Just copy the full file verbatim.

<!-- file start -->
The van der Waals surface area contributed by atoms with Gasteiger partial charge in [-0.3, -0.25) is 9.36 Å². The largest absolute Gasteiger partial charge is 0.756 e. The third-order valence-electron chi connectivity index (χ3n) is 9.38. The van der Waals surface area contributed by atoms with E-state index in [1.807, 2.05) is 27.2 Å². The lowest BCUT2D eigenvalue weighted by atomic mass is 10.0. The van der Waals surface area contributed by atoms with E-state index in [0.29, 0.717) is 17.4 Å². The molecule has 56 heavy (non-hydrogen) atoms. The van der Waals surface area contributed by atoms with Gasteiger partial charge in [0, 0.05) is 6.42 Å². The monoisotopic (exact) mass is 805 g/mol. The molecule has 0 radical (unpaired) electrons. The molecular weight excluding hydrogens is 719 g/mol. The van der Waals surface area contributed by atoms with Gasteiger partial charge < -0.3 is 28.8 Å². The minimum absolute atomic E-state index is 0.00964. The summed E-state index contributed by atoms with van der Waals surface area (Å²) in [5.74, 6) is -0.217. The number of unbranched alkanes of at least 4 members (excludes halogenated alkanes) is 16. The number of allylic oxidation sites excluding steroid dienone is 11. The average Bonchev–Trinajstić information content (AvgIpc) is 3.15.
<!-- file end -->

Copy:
The van der Waals surface area contributed by atoms with Gasteiger partial charge in [-0.3, -0.25) is 9.36 Å². The largest absolute Gasteiger partial charge is 0.756 e. The third-order valence-electron chi connectivity index (χ3n) is 9.38. The van der Waals surface area contributed by atoms with E-state index in [1.807, 2.05) is 27.2 Å². The lowest BCUT2D eigenvalue weighted by atomic mass is 10.0. The van der Waals surface area contributed by atoms with E-state index in [0.29, 0.717) is 17.4 Å². The molecule has 56 heavy (non-hydrogen) atoms. The van der Waals surface area contributed by atoms with Gasteiger partial charge in [0, 0.05) is 6.42 Å². The monoisotopic (exact) mass is 805 g/mol. The molecule has 0 radical (unpaired) electrons. The molecular weight excluding hydrogens is 719 g/mol. The van der Waals surface area contributed by atoms with Gasteiger partial charge < -0.3 is 28.8 Å². The minimum absolute atomic E-state index is 0.00964. The summed E-state index contributed by atoms with van der Waals surface area (Å²) in [5.74, 6) is -0.217. The number of unbranched alkanes of at least 4 members (excludes halogenated alkanes) is 16. The number of allylic oxidation sites excluding steroid dienone is 11. The average Bonchev–Trinajstić information content (AvgIpc) is 3.15.